Lee Pearson enthused by Paralympic Games
Last Updated: 04/09/12 6:57am
Lee Pearson: Inspired by the experience in London
Great Britain's dressage riders are on course to make London their most successful Paralympic Games in history.
Three more medals in the final three freestyle events on Tuesday - they are being contested by Sophie Wells, Deb Criddle and Sophie Christiansen - will take Britain past their total medal haul of 10 at the Beijing Games four years ago.
Eight medals, including four golds, have already been secured - and it will be a surprise if three more podium finishes are now not collected.
And Lee Pearson, who will leave London with gold, silver and bronze medals that he can add to his nine golds achieved over three previous Paralympics, has been enthused by the whole experience.
"I think this is going to inspire disabled children and adults to get into sport," he said.
"It is also amazing when able-bodied adults and children come up to me and say we've changed their perception of disabled people and inspired them to do sport as well.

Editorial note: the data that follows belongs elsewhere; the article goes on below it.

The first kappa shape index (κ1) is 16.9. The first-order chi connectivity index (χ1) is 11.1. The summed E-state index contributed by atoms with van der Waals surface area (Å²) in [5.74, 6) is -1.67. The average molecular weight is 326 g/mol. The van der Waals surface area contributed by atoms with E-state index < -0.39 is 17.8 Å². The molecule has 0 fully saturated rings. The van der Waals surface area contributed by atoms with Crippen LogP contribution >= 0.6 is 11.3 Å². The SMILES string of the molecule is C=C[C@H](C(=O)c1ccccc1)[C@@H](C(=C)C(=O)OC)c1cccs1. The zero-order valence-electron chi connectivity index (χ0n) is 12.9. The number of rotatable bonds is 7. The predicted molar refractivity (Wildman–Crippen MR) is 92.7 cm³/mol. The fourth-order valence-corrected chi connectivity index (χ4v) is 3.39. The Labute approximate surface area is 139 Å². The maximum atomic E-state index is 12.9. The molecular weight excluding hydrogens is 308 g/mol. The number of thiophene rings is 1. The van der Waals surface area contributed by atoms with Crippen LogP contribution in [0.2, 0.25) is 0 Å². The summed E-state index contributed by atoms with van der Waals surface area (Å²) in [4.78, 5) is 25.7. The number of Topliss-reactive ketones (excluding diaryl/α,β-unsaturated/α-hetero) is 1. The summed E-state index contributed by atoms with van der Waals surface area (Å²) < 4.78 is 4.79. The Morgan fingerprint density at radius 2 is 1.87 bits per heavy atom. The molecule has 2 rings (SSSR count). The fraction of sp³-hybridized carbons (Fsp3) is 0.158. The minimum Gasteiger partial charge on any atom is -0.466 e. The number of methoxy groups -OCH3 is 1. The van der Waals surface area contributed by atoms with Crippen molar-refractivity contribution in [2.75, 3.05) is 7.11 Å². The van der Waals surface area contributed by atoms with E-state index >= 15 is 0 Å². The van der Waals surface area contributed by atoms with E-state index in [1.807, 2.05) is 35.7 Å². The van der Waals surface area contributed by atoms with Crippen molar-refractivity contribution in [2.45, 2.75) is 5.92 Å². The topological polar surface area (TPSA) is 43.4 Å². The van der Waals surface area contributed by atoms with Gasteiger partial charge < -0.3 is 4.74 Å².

"We have the can-do factor, and us doing what we do I think inspires people to just try that little bit harder, whether they are able-bodied or disabled.
"When I go into the restaurant at the Paralympic village, I am also inspired. There could be 1,000 people eating at one time, and the majority of them are disabled.
"All this abnormality just becomes normal. One of the helpers said to me on the train the other day 'why can't daily life just be like a Paralympic Games where everyone is feeling happy and inspired?'
"We just pray that people are still talking about the London Games in a couple of months' time, and it doesn't just finish. Let's just hope the legacy carries on."
Pearson has vowed that he will hit the road to Rio de Janeiro in 2016 after ending his Paralympics campaign one gold medal short of joining an exclusive British sporting club.
The 38-year-old from Staffordshire was beaten into third place by Grade Ib freestyle winner, Austrian Pepo Puch, while Finland's Katja Karjalainen took silver.
Pearson picked up a 10th career gold in the team competition, but any chance of joining former wheelchair athlete Baroness Tanni Grey-Thompson and swimmer David Roberts on 11 golds will now have to wait another four years.
But there was more British gold on the dressage event's penultimate day, when 22-year-old Natasha Baker captured her second Paralympic title in 48 hours by dominating Grade II freestyle.
Baker said: "This just feels amazing. I never imagined that at my first Games in London I would go home with two gold medals. It's incredible. I don't know what to say to be honest, and that doesn't happen a lot."